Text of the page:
A recent decision of the Appellate Division in Keim v. Above All Termite & Pest Control addresses the premises rule and its exceptions.
The case involved an employee working as a pesticide applicator who traveled from his home, in a company-assigned vehicle, to locations where he performed pest control off-premises. The employee, Keim, drove his company-assigned vehicle home at the end of each workday. The owner of the company made work assignments that Keim received in advance from a company-assigned iPad. Supplies needed for their worksites were kept at the employer's shop. The owner directed employees not to carry large quantities of pesticides and supplies in their company-assigned vehicles for various reasons. Whether Keim needed to go directly to a worksite or the shop to restock on supplies depended on the services he had to perform that day and the supplies available in his work-assigned vehicle. When he was on his way to the shop to refill supplies for the day, he was involved in a motor vehicle accident.
The Judge of Compensation found the case not compensable and indicated that he was not within the course and scope of his employment when driving to the office. It was argued on appeal by Keim that he was performing duties required by his employer at the time of the accident and driving an assigned vehicle to the shop to obtain supplies needed for his work for the day. Further, he argued that he was not commuting to work.
The Appellate Division first discussed the premises rule, where an injury occurring on the employer's premises is deemed to arise out of and in the course of employment. Further, the court discussed the two exceptions to the premises rule: The special mission exception and the authorized operation of a business vehicle exception. The special mission exception applies when an "employee is required to be away from the conventional place of employment for business purposes, and travel was an indispensable part of the performance of the employee's job duties." The authorized operation of a business vehicle exception involves the authorized operation of the business vehicle on business the employer has authorized. Here the court found the facts fit the authorized operation of a business vehicle exception to the premises rule.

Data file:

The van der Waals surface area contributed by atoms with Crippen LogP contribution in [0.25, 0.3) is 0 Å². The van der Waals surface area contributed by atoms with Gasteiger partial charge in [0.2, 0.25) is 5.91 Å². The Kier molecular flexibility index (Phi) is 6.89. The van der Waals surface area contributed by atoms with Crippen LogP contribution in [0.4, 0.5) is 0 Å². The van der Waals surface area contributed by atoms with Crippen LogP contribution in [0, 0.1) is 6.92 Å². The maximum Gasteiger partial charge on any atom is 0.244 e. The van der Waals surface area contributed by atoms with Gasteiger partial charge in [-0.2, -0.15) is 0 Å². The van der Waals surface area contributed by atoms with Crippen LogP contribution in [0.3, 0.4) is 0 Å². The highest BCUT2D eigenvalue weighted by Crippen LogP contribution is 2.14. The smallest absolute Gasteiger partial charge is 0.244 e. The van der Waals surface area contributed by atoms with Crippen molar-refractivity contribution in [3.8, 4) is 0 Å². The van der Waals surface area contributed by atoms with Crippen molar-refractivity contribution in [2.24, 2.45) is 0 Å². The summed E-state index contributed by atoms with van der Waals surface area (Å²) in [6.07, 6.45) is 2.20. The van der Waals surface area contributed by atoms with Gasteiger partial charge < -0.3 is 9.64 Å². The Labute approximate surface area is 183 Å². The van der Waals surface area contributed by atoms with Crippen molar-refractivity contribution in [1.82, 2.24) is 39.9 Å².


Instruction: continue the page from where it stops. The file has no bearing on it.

The court also noted that when an employer directs or requires an employee to undertake an activity, that compulsion can bring an activity that is otherwise unrelated to work within the scope of employment. In its decision, the court also discussed off-premises employees and the Jumpp v. City of Ventnor decision that off-premises employees are to be compensated only for accidents occurring in the direct performance of their duties. Further, per Jumpp, the court stated that if an employee is where they are supposed to be, doing what they are supposed to be doing, whether on or off premises, they are within the course of employment except when commuting.
The Appellate Division found Keim's injuries were compensable under the authorized operation of a vehicle exception. He was operating an authorized work vehicle in line with the directions of his supervisor when the motor vehicle accident occurred. Further, the court discussed how Keim was an off-premises employee who was told to restock his supplies at the employer's premises prior to his assignments for the day.
The court distinguished this matter from a case where an employee is only commuting to work or engaging in personal activities unrelated to work. Therefore, the court found Keim was engaged in activities within the course and scope of his employment at the time of the accident and performing duties authorized and directed by his employer.